All of these examples were missing the week of my breakdown.

surround yourself

The people in  your life are also a source of energy. It can be very easy to catch the energy that’s around you. You should only surround yourself with good people, positive people, people who want to make a difference. Negativity sucks the life out of you and negative people steal your joy. No bueno.

Sometimes I need to distance myself from people I love so that their energy doesn’t consume me. Sometimes that means taking a time out and walking away. I’ve done this at work, where I’ve gotten up from my desk and gone for a walk so I don’t lose it. If you feel a breakdown coming on, stop what you’re doing (it’s not that important), change your scenery (outside is recommended) and breathe. Break before the breakdown!

My new goal is to communicate this with the people around me. I can’t expect people to be mind readers. Share your routines, boundaries, plans for progress with anyone who could impact them. It will save you the headache later.

I’ve been much more intentional about controlling my different energy level since my breakdown earlier this month. So much so that I now track it my journal. I know when I need to sleep or need to meditate or need to talk to someone.  I can literally feel it and I’ll never ignore that feeling again.

If you’re energy is depleted in any way, you’re no good to those around. And with everything happening in the world right now, we can’t afford to be anything less than at our best.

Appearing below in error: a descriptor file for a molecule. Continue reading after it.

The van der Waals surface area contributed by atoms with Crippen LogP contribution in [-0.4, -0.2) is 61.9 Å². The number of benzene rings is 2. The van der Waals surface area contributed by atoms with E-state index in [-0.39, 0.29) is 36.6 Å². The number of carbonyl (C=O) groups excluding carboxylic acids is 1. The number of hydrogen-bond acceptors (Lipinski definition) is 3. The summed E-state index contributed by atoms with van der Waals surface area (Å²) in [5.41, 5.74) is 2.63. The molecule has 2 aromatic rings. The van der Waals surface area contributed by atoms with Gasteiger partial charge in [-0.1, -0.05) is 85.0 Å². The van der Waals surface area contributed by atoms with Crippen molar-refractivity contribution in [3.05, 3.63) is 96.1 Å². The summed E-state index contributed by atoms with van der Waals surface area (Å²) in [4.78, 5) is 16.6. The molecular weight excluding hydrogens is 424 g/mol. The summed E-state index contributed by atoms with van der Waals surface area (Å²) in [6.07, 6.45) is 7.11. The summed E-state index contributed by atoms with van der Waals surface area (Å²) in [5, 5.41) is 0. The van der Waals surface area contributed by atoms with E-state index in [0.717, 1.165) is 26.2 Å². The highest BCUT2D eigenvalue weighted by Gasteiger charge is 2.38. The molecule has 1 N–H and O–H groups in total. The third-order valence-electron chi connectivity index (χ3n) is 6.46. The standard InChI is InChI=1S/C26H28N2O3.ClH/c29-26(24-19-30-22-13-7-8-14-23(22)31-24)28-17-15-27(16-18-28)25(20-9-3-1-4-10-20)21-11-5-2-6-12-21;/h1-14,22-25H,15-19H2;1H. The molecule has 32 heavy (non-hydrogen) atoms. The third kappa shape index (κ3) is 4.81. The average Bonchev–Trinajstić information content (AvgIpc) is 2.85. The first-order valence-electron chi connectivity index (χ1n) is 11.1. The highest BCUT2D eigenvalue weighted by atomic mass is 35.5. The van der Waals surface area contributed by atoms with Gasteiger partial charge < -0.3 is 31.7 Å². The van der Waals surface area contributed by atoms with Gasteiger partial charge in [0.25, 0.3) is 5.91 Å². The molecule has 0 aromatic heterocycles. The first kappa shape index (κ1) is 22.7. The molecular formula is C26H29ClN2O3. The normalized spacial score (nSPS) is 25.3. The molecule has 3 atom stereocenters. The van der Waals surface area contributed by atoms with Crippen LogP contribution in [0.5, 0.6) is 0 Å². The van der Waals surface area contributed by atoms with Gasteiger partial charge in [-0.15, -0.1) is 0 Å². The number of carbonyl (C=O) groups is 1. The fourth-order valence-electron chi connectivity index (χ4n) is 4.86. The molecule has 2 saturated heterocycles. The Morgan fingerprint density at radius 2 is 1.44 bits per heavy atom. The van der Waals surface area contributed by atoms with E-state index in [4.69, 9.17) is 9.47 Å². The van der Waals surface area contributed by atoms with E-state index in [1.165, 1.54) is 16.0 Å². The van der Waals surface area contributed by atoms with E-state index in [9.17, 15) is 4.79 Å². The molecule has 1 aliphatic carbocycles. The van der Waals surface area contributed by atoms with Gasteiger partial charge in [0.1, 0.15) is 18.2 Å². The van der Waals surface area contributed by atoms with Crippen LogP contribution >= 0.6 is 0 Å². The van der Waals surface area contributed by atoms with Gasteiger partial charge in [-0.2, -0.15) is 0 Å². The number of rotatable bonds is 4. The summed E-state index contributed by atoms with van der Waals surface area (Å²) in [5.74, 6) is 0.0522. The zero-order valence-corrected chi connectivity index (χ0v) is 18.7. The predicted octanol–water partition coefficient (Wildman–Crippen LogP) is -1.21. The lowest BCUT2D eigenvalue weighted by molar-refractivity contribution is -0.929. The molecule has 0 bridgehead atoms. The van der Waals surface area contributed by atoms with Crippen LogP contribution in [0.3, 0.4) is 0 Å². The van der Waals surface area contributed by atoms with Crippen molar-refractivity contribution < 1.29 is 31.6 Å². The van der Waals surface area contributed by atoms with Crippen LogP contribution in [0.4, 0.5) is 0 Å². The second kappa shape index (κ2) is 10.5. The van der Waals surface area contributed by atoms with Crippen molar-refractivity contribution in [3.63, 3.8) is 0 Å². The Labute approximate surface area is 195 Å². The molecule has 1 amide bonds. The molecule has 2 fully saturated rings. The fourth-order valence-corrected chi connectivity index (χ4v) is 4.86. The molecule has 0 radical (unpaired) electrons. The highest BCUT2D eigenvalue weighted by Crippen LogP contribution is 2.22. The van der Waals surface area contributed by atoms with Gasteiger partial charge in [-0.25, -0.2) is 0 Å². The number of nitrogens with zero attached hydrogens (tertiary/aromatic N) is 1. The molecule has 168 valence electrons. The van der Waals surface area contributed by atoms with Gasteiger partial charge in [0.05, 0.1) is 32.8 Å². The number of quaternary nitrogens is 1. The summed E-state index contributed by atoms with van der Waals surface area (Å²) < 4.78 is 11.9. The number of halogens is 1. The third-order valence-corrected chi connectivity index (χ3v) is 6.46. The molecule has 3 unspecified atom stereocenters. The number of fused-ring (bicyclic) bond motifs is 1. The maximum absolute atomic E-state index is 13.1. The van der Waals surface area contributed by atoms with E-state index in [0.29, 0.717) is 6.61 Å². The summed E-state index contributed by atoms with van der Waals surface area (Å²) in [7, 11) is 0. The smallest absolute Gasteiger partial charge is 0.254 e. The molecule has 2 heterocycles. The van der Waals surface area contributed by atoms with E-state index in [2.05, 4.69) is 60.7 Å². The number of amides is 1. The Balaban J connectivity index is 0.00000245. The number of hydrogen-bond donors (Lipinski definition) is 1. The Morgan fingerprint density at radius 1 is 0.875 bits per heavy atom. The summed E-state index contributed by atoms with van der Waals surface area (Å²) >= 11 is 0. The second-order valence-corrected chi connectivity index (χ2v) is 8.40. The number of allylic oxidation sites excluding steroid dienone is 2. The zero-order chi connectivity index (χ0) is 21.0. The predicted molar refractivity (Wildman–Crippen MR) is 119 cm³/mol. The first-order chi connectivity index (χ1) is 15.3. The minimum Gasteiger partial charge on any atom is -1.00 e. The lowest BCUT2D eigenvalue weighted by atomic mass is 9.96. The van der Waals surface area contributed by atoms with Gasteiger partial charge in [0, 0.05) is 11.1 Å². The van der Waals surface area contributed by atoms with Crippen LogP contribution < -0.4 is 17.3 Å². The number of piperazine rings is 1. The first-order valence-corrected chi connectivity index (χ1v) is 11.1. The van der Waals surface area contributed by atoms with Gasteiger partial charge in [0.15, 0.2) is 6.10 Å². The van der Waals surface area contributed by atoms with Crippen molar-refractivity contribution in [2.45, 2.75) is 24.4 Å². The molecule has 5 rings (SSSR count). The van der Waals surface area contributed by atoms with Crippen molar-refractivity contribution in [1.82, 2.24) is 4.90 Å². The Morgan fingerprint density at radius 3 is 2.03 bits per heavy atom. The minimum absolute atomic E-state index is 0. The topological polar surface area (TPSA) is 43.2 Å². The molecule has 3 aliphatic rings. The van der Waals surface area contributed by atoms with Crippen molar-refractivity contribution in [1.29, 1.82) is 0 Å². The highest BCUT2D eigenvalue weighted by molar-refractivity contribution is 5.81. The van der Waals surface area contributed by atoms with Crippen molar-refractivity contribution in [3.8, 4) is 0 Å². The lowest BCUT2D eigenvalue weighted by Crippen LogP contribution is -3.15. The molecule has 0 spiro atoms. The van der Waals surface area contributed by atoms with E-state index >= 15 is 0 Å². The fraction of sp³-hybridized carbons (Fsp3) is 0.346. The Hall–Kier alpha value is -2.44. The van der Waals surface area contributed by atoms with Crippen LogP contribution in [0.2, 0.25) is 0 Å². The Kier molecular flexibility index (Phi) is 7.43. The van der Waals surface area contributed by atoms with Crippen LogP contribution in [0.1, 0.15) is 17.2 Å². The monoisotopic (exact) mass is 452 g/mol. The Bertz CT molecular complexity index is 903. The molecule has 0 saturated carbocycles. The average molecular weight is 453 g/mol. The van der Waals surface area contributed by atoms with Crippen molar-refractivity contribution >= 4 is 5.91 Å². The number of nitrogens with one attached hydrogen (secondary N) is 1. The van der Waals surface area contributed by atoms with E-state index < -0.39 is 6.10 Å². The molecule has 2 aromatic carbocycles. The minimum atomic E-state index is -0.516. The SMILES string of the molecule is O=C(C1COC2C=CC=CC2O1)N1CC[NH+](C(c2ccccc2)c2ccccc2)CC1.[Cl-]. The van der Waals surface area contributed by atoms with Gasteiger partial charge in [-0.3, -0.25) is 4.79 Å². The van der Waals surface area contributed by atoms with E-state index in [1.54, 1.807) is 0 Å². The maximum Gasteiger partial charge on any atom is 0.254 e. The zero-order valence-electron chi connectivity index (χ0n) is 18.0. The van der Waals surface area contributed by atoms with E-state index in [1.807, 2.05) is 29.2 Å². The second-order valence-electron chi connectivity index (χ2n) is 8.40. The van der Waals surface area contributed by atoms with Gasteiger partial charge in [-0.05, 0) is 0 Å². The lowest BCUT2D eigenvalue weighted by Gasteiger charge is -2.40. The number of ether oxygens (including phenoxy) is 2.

My R&R: Routines and Rituals

In last week’s post, I talked about how stuck I’ve been recently. One way I’ve be able to start taking baby steps forward is using the routines I previously had in place. They’re familiar, comfortable and have made each day easier. But why are routines and rituals so important?

Most of us have routines in place unintentionally. If you catch same train every day or brush your teeth before bed, you have an established routine. Those are unconscious decisions we’ve made for a while. The routines that are more important are the ones we intentionally decide to implement in our lives.

My friend and creator of more happy hours, Jullien Gordon was the person who got me thinking about intentional routines and rituals over two years ago. At the beginning of each year, Jullien creates his New Year Guide, which allows people to focus on goals in each area of their lives. He helps people dive deeper in how they’ll achieve the goal, what obstacles they’ll face and how to implement more consistent routines in their lives.